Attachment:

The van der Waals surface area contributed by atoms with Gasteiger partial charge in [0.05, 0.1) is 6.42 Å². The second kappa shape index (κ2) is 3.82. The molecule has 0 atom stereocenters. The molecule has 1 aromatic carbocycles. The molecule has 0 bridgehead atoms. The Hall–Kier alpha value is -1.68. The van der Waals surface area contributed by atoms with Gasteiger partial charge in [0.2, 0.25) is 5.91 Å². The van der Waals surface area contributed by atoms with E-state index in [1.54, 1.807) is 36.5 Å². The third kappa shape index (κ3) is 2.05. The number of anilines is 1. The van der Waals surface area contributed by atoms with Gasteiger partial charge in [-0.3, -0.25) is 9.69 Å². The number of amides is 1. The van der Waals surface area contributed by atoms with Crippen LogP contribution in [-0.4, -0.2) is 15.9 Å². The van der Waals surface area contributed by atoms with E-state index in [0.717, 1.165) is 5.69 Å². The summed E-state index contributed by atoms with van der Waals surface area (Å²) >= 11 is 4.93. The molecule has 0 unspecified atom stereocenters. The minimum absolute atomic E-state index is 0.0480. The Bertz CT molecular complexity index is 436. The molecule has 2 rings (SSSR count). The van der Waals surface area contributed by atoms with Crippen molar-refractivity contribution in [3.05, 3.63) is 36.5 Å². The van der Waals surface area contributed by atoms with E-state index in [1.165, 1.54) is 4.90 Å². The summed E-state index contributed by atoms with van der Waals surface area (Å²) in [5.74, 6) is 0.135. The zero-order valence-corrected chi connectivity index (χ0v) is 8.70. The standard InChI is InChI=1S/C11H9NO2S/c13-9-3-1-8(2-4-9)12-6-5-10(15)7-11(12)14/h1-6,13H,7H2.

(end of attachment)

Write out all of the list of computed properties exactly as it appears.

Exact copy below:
The van der Waals surface area contributed by atoms with Gasteiger partial charge in [0.05, 0.1) is 6.42 Å². The second kappa shape index (κ2) is 3.82. The molecule has 0 atom stereocenters. The molecule has 1 aromatic carbocycles. The molecule has 0 bridgehead atoms. The Hall–Kier alpha value is -1.68. The van der Waals surface area contributed by atoms with Gasteiger partial charge in [0.2, 0.25) is 5.91 Å². The van der Waals surface area contributed by atoms with E-state index in [1.54, 1.807) is 36.5 Å². The third kappa shape index (κ3) is 2.05. The number of anilines is 1. The van der Waals surface area contributed by atoms with Gasteiger partial charge in [-0.3, -0.25) is 9.69 Å². The number of amides is 1. The van der Waals surface area contributed by atoms with Crippen LogP contribution in [-0.4, -0.2) is 15.9 Å². The van der Waals surface area contributed by atoms with E-state index in [0.717, 1.165) is 5.69 Å². The summed E-state index contributed by atoms with van der Waals surface area (Å²) >= 11 is 4.93. The molecule has 0 unspecified atom stereocenters. The minimum absolute atomic E-state index is 0.0480. The Bertz CT molecular complexity index is 436. The molecule has 2 rings (SSSR count). The van der Waals surface area contributed by atoms with Crippen molar-refractivity contribution in [3.05, 3.63) is 36.5 Å². The van der Waals surface area contributed by atoms with E-state index in [1.165, 1.54) is 4.90 Å². The summed E-state index contributed by atoms with van der Waals surface area (Å²) in [5.74, 6) is 0.135. The zero-order valence-corrected chi connectivity index (χ0v) is 8.70. The standard InChI is InChI=1S/C11H9NO2S/c13-9-3-1-8(2-4-9)12-6-5-10(15)7-11(12)14/h1-6,13H,7H2.